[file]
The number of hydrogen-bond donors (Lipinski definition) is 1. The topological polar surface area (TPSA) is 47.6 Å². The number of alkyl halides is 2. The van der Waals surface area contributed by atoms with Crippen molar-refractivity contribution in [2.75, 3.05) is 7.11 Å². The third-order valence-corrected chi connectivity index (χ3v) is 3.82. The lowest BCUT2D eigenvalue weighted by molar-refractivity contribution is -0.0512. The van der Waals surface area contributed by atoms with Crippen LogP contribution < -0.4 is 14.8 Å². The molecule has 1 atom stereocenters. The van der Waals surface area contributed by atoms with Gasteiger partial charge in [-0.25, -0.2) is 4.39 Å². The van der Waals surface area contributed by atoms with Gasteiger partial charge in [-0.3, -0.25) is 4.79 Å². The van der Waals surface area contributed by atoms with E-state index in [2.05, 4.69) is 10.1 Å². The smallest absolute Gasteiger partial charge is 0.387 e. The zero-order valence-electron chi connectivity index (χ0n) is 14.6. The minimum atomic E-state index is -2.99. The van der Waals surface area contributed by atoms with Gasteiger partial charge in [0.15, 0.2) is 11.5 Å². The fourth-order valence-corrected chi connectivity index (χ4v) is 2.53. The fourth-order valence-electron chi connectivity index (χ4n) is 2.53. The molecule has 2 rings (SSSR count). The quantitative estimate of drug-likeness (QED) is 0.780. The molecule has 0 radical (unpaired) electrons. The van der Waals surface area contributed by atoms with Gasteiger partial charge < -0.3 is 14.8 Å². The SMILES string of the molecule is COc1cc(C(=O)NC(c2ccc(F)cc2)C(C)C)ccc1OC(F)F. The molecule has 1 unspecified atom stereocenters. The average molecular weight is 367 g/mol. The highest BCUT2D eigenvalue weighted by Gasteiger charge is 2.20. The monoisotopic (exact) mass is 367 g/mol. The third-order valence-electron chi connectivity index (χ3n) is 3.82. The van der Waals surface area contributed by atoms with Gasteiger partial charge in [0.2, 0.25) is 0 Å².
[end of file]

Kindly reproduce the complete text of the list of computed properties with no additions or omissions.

The number of hydrogen-bond donors (Lipinski definition) is 1. The topological polar surface area (TPSA) is 47.6 Å². The number of alkyl halides is 2. The van der Waals surface area contributed by atoms with Crippen molar-refractivity contribution in [2.75, 3.05) is 7.11 Å². The third-order valence-corrected chi connectivity index (χ3v) is 3.82. The lowest BCUT2D eigenvalue weighted by molar-refractivity contribution is -0.0512. The van der Waals surface area contributed by atoms with Crippen LogP contribution < -0.4 is 14.8 Å². The molecule has 1 atom stereocenters. The van der Waals surface area contributed by atoms with Gasteiger partial charge in [-0.25, -0.2) is 4.39 Å². The van der Waals surface area contributed by atoms with Gasteiger partial charge in [-0.3, -0.25) is 4.79 Å². The van der Waals surface area contributed by atoms with E-state index in [2.05, 4.69) is 10.1 Å². The smallest absolute Gasteiger partial charge is 0.387 e. The zero-order valence-electron chi connectivity index (χ0n) is 14.6. The minimum atomic E-state index is -2.99. The van der Waals surface area contributed by atoms with Gasteiger partial charge in [0.15, 0.2) is 11.5 Å². The fourth-order valence-corrected chi connectivity index (χ4v) is 2.53. The fourth-order valence-electron chi connectivity index (χ4n) is 2.53. The molecule has 2 rings (SSSR count). The quantitative estimate of drug-likeness (QED) is 0.780. The molecule has 0 radical (unpaired) electrons. The van der Waals surface area contributed by atoms with Gasteiger partial charge < -0.3 is 14.8 Å². The SMILES string of the molecule is COc1cc(C(=O)NC(c2ccc(F)cc2)C(C)C)ccc1OC(F)F. The molecule has 1 unspecified atom stereocenters. The average molecular weight is 367 g/mol. The highest BCUT2D eigenvalue weighted by Gasteiger charge is 2.20. The monoisotopic (exact) mass is 367 g/mol. The third-order valence-electron chi connectivity index (χ3n) is 3.82. The van der Waals surface area contributed by atoms with Gasteiger partial charge in [0.2, 0.25) is 0 Å².